Premature babies are under enormous stress. When doctors observe closely, they see that preemies are actually providing clues about how adults could help them manage their stress. You can do the same thing with your preschooler. Observing your child closely, you can see how they are already trying to manage their stress, and you can help them build on their own strategies.
Forty years ago, new technologies emerged to help premature babies survive. This was great news for parents and the premature babies themselves, who now had a fighting chance.
Unexpectedly, however, doctors and parents were encountering a new problem: Many severely premature babies were becoming depressed and were giving up their fight for life after a few weeks in the hospital nursery.
What was going on?
Doctors were treating babies as objects
Heidelise Als, a clinician and researcher at Harvard Medical School, wanted to find out. She began to observe the babies’ lives in the hospital. Doctors and nurses were constantly handling them to check heart rates or clear lungs, and the handling could be rough. For example, sometimes babies would be strapped down so they wouldn’t wiggle away from the machines that were helping them breathe.1
Without realizing it, doctors and nurses were treating babies as objects, without regard for their emotional well-being. In their own way, these extremely young babies were communicating distress. For example, when they were turned over by nurses, their limbs would splay out and they would grab for someone or something to hold on to.
The doctors and nurses were too busy treating them to pay attention. After a few weeks of being handled like this, some of the babies would go limp and stop breathing.2
Finding a better way
A former teacher, Als knew there had to be a better way. She began to watch the babies closely, looking for clues about how to help them cope with their stress.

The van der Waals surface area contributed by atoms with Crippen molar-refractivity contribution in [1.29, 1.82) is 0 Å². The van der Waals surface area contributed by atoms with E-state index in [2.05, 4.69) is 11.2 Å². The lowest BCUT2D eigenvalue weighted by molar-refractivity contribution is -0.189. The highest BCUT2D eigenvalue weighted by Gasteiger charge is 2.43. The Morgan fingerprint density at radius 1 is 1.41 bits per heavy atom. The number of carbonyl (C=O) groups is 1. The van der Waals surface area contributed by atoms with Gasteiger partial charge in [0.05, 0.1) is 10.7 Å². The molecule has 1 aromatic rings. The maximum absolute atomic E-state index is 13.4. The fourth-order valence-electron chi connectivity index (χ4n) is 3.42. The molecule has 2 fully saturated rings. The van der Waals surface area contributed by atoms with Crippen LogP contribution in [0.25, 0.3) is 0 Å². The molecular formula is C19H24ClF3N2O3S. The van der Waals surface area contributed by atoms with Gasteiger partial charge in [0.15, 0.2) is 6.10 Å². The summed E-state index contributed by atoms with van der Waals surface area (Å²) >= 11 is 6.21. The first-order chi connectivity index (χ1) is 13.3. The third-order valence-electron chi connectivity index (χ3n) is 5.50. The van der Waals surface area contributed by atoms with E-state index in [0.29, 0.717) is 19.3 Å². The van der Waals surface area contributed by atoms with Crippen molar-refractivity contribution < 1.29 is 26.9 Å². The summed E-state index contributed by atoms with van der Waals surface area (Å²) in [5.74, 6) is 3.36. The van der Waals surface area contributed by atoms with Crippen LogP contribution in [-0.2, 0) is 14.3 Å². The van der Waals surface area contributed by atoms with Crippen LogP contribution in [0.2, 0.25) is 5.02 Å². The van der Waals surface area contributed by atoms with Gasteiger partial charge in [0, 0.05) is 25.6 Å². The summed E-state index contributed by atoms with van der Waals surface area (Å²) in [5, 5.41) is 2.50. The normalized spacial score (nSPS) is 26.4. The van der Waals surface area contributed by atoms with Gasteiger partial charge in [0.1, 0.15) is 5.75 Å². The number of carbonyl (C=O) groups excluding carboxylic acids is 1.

As Ellen Galinsky describes in her book Mind in the Making, “These observations led to solutions. For example, if the baby’s hands play out, give the baby something to hold on to. If the baby is squirming under the bright lights, make the lighting softer. If the baby is getting agitated, cradle the baby with your hands until his or her breathing becomes more stable.” Als and her colleagues were letting the babies teach them how to help.3
The results were dramatic. Compared to the babies in “traditional” care, the babies under Als’s sensitive and responsive care did much better. They gained weight faster, suffered from fewer lung problems, and were released from the hospital sooner.4
Als had rediscovered something really important. A tiny premature baby is not just a collection of fragile organs; they are a tiny person under a lot of stress. They are trying to cope with the stress. If we observe them closely, we can see the signals they’re sending and respond with comfort and support.
How does your child manage stress?
This same insight applies to preschoolers, who are under plenty of stress, too. Their brains are developing at breakneck pace. Their capacity to feel emotions is running well ahead of their capacity to manage those emotions. We can help them in the same way: by closely observing how they try to cope with stress and supporting them to implement their own strategies.
For example, a preschooler having a temper tantrum might flail about with their arms and legs. Observing, you might also see them hugging themselves in an effort to bring those flying limbs under control. You could help them build on his own efforts by hugging him gently.
Or a child anxious about a parent’s departure might stomp his feet on the ground. Perhaps you can both do some quick jumping jacks before you leave, helping your child release some anxiety and finding laughter together in this stressful moment.
Preschoolers and premature babies are both sending us clues about how we can help them help themselves cope with stress. It’s up to us to catch the clues and act on them.
Like what you just read?
Sign up for my newsletter to receive one new article each week, customized to the age of your child. Just enter your email address below and click “Subscribe.”
- Ellen Galinsky, Mind in the Making: The Seven Essential Life Skills Every Child Needs, p. 262.
- Galinsky, p. 262.
- Galinsky, p. 264.
- Galinsky, pp. 264–266; NIDCAP, http://nidcap.org/en/families/what-is-nidcap/.